What makes a parenting expert?

The minute you announce you’re pregnant, you have everyone recommending certain books by “parenting experts.” Gina Ford, Jo Frost, Kathryn Mewes, Sarah Ockwell-Smith, etc. What I found out when I was expecting was that many of these so called experts didn’t have kids of their own. Gina Ford who is notorious for her routines and leaving children to cry it out has never had any children. And Jo Frost, Supernanny, can place your child in the naughty corner but hasn’t ever done that to her own child. Don’t get me wrong, it’s not that their methods don’t work for thousands of people but I do wander how they would cope if it actually was in fact their own child, if they weren’t just swooping in to help another family and their children. And then I came across this article yesterday.

Kathryn Mewes who has her own TV show, the “Three Day Nanny”, had her own child at 41 years old and is struggling (just like every other mum). I applaud her for talking about it openly and re-iterating to the world that it’s tough for everyone. No one is alone in the struggles of new motherhood, not even one of the “experts.”

But what exactly makes them experts? Is it the fact that they have looked after many children? Their methods work? Gut instinct? Or is it easier to discipline and help raise a child when they are not yours? Before I got pregnant, I had grand ideals about what my child was going to be like and how I was going to raise him/her.

  1. No TV time until they’re 2.
  2. I will always speak calmly and gently.
  3. I will not leave my child to cry it out.
  4. I will never raise my hand on my child.
  5. I won’t need to use bribery methods to get him/her to do what I want.
  6. Tanturms? My child won’t really have them because I’ll be able to talk to him/her.
  7. I will breastfeed.
  8. My child will be polite.
  9. I will not spoil my child by buying him/her too many toys.
  10. All their food will be organic.
  11. I will not give my child processed food/McDonalds.
  12. My child won’t eat chocolate/sweets/ice cream until they are much older.

I can tell you that I couldn’t/can’t stick to many of these! It’s very easy when you’re not a parent to sit around and think about the kind of parent you will be. But the reality of it is that you have no idea what your little cherub is going to be like. You can have grand visions of “the perfect child” but they don’t really exist. Each child is different, each parent is different and in my opinion, every parent is a parenting expert, of their own children.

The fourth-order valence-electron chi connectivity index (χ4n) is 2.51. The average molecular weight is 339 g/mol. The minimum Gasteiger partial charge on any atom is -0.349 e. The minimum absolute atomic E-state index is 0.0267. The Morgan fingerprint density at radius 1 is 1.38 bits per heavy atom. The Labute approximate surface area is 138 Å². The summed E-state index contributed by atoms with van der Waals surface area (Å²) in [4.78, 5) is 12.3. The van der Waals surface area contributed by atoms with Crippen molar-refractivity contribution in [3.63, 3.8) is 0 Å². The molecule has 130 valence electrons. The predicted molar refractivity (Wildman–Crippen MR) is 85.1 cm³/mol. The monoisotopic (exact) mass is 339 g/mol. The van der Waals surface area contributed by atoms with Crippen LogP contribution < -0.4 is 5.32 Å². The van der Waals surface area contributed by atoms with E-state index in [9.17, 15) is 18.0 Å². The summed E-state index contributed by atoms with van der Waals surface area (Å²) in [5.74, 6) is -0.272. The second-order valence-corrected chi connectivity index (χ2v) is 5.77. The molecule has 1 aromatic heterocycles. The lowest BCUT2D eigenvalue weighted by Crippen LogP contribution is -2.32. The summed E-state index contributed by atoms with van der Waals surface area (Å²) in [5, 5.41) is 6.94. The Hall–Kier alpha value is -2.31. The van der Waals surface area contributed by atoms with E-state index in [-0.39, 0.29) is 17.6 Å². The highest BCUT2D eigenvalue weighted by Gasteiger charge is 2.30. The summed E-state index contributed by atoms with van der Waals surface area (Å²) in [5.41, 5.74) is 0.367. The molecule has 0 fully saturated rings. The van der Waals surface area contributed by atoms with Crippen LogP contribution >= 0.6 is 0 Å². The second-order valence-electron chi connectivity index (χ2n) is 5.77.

Brilliant blog posts on HonestMum.com

My take on routines

One of the questions I get asked a lot is about my sons routine. Back in the day our parents didn’t really have routines, baby woke when they wanted, slept when they wanted and they were all fine. But things have changed. This is the 21st century, women are working, babies have all sorts of classes from as young as 6 months, we don’t live in extended families as much anymore where someone can always watch our baby. So I think routines are pretty important.

When I say routine let me clarify I’m not a Gina Ford fan. That’s the second question I’d often get. “Does your baby follow Gina Ford?” The answer is no. He put himself into his own routine which I tweaked here and there. It’s similar to Gina Ford, give or take an hour but I couldn’t put him down, not look at him, let him cry to sleep (as she suggests). I’m sure anyone who knows me knows my take on CIO.

So why do I think a routine is so important?

Well your child is a lot less cranky when he/she is getting enough sleep. I truly believe babies thrive on routine. They know what is coming and what to expect. It’s good for moms as well because they get a chance to relax, a time out when their babies are napping. I also think it eventually helps a child to sleep through the night without having to let them CIO.

My son has always been in a routine and it’s made life easier for me and happier for him. He’s 17 months old and today at 11:15 he pointed to his milk bottle and then went and stood at the stairgate beckoning my helper to take him up for a nap. He never ceases to amaze me. Watching him learn and understand new things on a daily basis is the greatest feeling.

Routines take time to become established but in my opinion, once they are, you’ll be happy you have one. It’s difficult to sometimes read a babies cues. Are they crying because they’re hungry or tired? When in a routine you can rule these out and often understand the cause of their discomfort quicker.


Is your child in a routine? Did you use any methods to get them sleeping through the night?